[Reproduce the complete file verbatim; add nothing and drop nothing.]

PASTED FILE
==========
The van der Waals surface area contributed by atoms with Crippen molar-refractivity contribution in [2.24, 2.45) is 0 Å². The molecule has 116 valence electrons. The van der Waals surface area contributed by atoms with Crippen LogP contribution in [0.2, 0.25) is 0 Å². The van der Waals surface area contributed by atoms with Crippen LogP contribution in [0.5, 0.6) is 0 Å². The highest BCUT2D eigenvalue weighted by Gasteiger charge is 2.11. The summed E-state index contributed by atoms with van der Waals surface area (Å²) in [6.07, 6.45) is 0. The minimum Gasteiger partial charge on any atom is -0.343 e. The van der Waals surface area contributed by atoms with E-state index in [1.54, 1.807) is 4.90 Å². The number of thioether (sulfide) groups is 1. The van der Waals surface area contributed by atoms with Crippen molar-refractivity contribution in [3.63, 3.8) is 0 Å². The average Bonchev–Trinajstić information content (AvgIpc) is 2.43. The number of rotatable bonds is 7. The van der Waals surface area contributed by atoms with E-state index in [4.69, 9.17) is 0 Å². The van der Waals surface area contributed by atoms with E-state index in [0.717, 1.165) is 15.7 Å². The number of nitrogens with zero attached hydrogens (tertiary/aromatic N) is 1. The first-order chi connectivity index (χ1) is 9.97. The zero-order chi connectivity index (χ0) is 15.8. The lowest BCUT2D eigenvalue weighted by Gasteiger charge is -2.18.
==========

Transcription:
The van der Waals surface area contributed by atoms with Crippen molar-refractivity contribution in [2.24, 2.45) is 0 Å². The molecule has 116 valence electrons. The van der Waals surface area contributed by atoms with Crippen LogP contribution in [0.2, 0.25) is 0 Å². The van der Waals surface area contributed by atoms with Crippen LogP contribution in [0.5, 0.6) is 0 Å². The highest BCUT2D eigenvalue weighted by Gasteiger charge is 2.11. The summed E-state index contributed by atoms with van der Waals surface area (Å²) in [6.07, 6.45) is 0. The minimum Gasteiger partial charge on any atom is -0.343 e. The van der Waals surface area contributed by atoms with E-state index in [1.54, 1.807) is 4.90 Å². The number of thioether (sulfide) groups is 1. The van der Waals surface area contributed by atoms with Crippen molar-refractivity contribution in [3.63, 3.8) is 0 Å². The average Bonchev–Trinajstić information content (AvgIpc) is 2.43. The number of rotatable bonds is 7. The van der Waals surface area contributed by atoms with E-state index in [4.69, 9.17) is 0 Å². The van der Waals surface area contributed by atoms with E-state index in [0.717, 1.165) is 15.7 Å². The number of nitrogens with zero attached hydrogens (tertiary/aromatic N) is 1. The first-order chi connectivity index (χ1) is 9.97. The zero-order chi connectivity index (χ0) is 15.8. The lowest BCUT2D eigenvalue weighted by Gasteiger charge is -2.18.